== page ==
On Wednesday I’m speaking on the topic of ‘A Biblical Theology of Pleasure’ and to prepare I’ve been thinking about Solomon who seems to be a key figure on the topic. One question is how to view the account of Solomon’s kingdom from 1 Kings 1-10, in the light of Solomon’s downfall in chapter 11. Does the fact that Solomon fails in chapter 11 mean we should read the author’s almost exclusively positive presentation of Solomon’s reign in 1-10 with a more cynical eye?
So argues Walter Brueggeman in his article “‘Vine and Fig Tree’: A Case Study
in Imagination and Criticism,” in the Catholic Biblical Quarterly. Brueggeman takes 1 Kings 4:20-28 as ‘criticism
couched in subtle and high irony,’ and asks regarding 1 Kings 4:20 ‘When
some live so extravagantly, others must have paid…Affluence and security are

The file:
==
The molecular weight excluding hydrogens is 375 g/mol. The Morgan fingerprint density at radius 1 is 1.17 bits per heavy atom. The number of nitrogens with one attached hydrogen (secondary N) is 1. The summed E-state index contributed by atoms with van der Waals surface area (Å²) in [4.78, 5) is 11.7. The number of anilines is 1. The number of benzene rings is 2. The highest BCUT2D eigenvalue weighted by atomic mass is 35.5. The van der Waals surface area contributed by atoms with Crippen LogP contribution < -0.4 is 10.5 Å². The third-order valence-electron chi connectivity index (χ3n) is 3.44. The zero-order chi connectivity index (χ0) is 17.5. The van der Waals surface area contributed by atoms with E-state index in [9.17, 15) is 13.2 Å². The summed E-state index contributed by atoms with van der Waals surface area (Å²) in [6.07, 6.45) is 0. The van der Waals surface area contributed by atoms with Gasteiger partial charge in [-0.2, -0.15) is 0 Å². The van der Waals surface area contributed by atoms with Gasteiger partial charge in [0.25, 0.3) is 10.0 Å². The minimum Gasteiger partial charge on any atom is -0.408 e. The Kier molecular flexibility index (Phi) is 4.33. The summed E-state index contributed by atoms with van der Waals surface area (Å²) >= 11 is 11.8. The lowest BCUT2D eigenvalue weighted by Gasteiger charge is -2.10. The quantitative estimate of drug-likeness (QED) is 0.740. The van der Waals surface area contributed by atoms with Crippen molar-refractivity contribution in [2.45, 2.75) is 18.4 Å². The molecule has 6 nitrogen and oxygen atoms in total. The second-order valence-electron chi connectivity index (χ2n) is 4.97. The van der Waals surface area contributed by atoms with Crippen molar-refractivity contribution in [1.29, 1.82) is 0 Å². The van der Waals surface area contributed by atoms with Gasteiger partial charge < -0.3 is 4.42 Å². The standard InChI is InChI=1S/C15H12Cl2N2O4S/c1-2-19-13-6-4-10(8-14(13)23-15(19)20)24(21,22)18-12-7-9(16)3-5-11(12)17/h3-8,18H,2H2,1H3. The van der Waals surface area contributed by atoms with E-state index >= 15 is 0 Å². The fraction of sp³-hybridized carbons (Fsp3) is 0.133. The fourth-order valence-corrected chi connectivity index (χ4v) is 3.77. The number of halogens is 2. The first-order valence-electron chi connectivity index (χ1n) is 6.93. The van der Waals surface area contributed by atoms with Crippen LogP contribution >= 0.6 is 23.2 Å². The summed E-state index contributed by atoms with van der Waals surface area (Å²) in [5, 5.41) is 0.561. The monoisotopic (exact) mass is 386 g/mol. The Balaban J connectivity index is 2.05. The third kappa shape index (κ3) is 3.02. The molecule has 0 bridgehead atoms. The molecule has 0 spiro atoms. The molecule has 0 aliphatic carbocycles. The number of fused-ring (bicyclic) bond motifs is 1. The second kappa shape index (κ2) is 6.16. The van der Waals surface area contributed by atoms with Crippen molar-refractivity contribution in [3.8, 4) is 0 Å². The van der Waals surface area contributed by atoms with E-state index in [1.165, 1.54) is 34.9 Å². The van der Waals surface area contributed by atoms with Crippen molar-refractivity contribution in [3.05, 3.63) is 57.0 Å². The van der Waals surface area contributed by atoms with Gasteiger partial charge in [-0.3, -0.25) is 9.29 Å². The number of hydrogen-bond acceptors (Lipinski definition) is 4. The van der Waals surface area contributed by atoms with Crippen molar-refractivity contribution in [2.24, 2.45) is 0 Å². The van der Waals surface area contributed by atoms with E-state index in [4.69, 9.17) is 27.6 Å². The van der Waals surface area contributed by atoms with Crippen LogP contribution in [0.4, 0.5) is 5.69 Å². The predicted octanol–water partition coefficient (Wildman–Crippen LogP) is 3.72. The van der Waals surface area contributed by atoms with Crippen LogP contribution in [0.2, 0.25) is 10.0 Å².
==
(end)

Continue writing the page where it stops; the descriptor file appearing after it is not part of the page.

linked to oppression and domination. Some share the dream fulfilled. Others pay
for it.’ However, Brueggeman’s thesis only works so far as we assume an economic
system based on scarcity, where an
equitable division of resources would leave each at a modest level of
consumption. The testimony of Genesis 2 is that such a system is not
intrinsic to creation; abundance is possible
under God’s blessing. The economic problem of infinite want and finite resources is only certain in a world under the curse of Genesis 3. Indeed, given the reduction in world poverty levels over
the last 25 years, (see here) we
might wonder if there are still traces of Eden in the global economic system. God has made a creation able to provide blessing and luxury for all his creatures; Solomon’s subject tasted that blessing for a time, the Christian hope is that one day we will do so fully and permanently.